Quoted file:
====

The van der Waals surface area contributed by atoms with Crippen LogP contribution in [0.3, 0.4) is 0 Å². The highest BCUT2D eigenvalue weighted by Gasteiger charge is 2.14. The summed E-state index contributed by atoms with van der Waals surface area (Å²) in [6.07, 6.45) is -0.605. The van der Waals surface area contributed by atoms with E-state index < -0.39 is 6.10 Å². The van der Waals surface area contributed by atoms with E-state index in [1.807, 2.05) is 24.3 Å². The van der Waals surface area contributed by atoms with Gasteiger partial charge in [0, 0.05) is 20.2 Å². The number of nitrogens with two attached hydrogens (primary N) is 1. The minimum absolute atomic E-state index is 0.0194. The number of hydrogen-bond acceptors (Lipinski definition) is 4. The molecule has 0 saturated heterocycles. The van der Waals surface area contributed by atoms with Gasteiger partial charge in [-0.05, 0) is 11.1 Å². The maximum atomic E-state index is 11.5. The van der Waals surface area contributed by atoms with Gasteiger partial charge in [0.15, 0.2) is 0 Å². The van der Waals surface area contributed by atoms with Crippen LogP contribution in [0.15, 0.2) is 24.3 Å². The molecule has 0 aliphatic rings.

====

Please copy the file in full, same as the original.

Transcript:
The van der Waals surface area contributed by atoms with Crippen LogP contribution in [0.3, 0.4) is 0 Å². The highest BCUT2D eigenvalue weighted by Gasteiger charge is 2.14. The summed E-state index contributed by atoms with van der Waals surface area (Å²) in [6.07, 6.45) is -0.605. The van der Waals surface area contributed by atoms with E-state index < -0.39 is 6.10 Å². The van der Waals surface area contributed by atoms with E-state index in [1.807, 2.05) is 24.3 Å². The van der Waals surface area contributed by atoms with Gasteiger partial charge in [0, 0.05) is 20.2 Å². The number of nitrogens with two attached hydrogens (primary N) is 1. The minimum absolute atomic E-state index is 0.0194. The number of hydrogen-bond acceptors (Lipinski definition) is 4. The molecule has 0 saturated heterocycles. The van der Waals surface area contributed by atoms with Gasteiger partial charge in [-0.05, 0) is 11.1 Å². The maximum atomic E-state index is 11.5. The van der Waals surface area contributed by atoms with Gasteiger partial charge in [0.15, 0.2) is 0 Å². The van der Waals surface area contributed by atoms with Crippen LogP contribution in [0.15, 0.2) is 24.3 Å². The molecule has 0 aliphatic rings.